As Far As The Eye Can See

Jason London stars in "As Far as the Eye Can See," which will have its Madison premiere on Sunday at Micro-Wave Cinema.

If you’re in an indie rock band, you can probably find a place to play in Madison. It may be somebody’s living room or a hole in the wall, but enough people will show up to see a band they’ve never heard of to make it worthwhile.

That’s not necessarily the case for an indie movie. People seem less likely to take in a film they’ve never heard of, which has been an ongoing challenge to independent filmmakers and arthouse theaters.

One leading light in getting small movies to the big screen in Madison has been the Micro-Wave Cinema Series. Series programmer Brandon Colvin, himself a filmmaker (“Sabbatical”), brings low-budget films (and often, their filmmakers) to Madison for free screenings Sunday nights at the UW-Cinematheque, 4070 Vilas Hall.

“Where’s the punk rock circuit for American independent films?” Colvin said. “I wished there were a place to see the kinds of movies I wanted to see, and felt like I was uniquely positioned, in terms of having relationships with filmmakers, to do it. It felt like a responsibility, if it was something I believed in.”

But this Micro-Wave series will be the last. Colvin, a UW-Madison graduate student who just completed his dissertation, has accepted a position this fall as assistant professor in the School of Mass Communication at the University of Arkansas at Little Rock.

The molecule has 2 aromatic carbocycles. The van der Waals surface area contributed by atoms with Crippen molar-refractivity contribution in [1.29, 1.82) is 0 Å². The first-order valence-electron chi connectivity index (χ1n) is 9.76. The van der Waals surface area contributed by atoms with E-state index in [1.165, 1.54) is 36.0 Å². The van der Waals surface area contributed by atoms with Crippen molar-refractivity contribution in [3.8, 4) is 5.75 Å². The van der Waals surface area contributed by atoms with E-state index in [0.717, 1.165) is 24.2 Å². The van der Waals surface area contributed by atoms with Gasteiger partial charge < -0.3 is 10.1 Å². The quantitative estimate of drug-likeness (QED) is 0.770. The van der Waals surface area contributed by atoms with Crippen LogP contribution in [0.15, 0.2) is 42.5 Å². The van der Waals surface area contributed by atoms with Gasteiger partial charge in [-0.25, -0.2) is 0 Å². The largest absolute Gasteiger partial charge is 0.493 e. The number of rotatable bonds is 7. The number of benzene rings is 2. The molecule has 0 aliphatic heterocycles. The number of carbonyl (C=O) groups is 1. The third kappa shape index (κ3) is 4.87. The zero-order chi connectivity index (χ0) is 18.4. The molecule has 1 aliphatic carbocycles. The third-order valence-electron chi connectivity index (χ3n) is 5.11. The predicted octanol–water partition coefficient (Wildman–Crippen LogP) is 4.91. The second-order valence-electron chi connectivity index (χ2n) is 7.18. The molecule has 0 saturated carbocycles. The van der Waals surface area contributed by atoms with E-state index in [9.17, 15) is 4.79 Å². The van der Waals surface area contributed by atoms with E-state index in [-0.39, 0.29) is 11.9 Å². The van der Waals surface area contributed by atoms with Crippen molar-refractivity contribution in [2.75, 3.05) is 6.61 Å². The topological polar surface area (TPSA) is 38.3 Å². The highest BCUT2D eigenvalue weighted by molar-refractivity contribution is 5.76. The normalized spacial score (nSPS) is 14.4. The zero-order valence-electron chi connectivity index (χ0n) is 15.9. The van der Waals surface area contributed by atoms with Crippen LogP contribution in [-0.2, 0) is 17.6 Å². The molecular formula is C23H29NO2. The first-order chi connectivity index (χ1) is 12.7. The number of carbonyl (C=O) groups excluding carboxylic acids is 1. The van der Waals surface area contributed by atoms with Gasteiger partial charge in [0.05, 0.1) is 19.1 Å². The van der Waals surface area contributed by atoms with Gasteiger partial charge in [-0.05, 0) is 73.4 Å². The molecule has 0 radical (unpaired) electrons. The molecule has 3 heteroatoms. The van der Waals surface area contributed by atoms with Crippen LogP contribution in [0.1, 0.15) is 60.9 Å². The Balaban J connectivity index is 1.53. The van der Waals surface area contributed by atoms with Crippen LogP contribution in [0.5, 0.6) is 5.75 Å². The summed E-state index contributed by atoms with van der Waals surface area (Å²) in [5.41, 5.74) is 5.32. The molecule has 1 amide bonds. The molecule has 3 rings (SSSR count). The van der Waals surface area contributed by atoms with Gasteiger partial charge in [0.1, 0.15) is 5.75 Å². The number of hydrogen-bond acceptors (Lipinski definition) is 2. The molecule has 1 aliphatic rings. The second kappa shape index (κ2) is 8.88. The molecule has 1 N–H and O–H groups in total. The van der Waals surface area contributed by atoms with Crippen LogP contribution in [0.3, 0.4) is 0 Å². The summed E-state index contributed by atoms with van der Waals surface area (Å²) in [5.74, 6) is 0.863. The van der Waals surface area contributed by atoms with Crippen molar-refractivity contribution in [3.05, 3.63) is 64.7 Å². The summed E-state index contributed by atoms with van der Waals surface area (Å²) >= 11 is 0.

Colvin said he hopes to resurrect the Micro-Wave series in some form there, but has planned something special for its final bow in Madison. The series kicks off at 7 p.m. Sunday, Feb. 11, with “As Far as the Eye Can See,” a drama about a former piano prodigy (Jason London) who retreats to the North Texas town where he grew up. Writer-director David Franklin will be at the screening for a post-show Q&A.

The series also includes the films “A Feast of Man” (March 4) and “Tormenting the Hen” (March 18), and then a collection of short films on April 15 made by filmmakers who have been featured in Micro-Wave Cinema over the years. The series will conclude on April 29 with what will be the final public screening of Colvin’s own film, “Sabbatical.” All the screenings are free.

Colvin said he focused the programming on American independent films (although a few Canadians snuck in here and there), often ones that didn’t have distributors or have never played at major film festivals like Sundance or the Toronto film festivals. Often experimental in nature, the films would never have played in a theater in Madison otherwise.

“It’s really a bummer nowadays when you spend so much time on a movie and there’s no guarantee that people will see it big,” he said. “Being able to do that for filmmakers who are taking risks and doing good work makes me happy.”

Without advertising or marketing, and films that few, if any, local film fans have heard of, it could be a struggle to attract an audience to Micro-Wave, Colvin said. One screening might draw 50 people, another might draw five.

But he said filmmakers and audiences almost invariably forge a passionate connection over the films.

“It felt very much like a cine-club,” Colvin said. “We came together and talked about the movies.”

Colvin looked around to see if there was anyone in the UW Communication Arts department who wanted to take over Micro-Wave, but noted that it’s a lot of work to program the series, especially for graduate students juggling other duties.

But he hopes that Madison cultivates something else like it to support smaller films.

“The more splinters and interesting nooks of culture there are in Madison, the better,” Colvin said.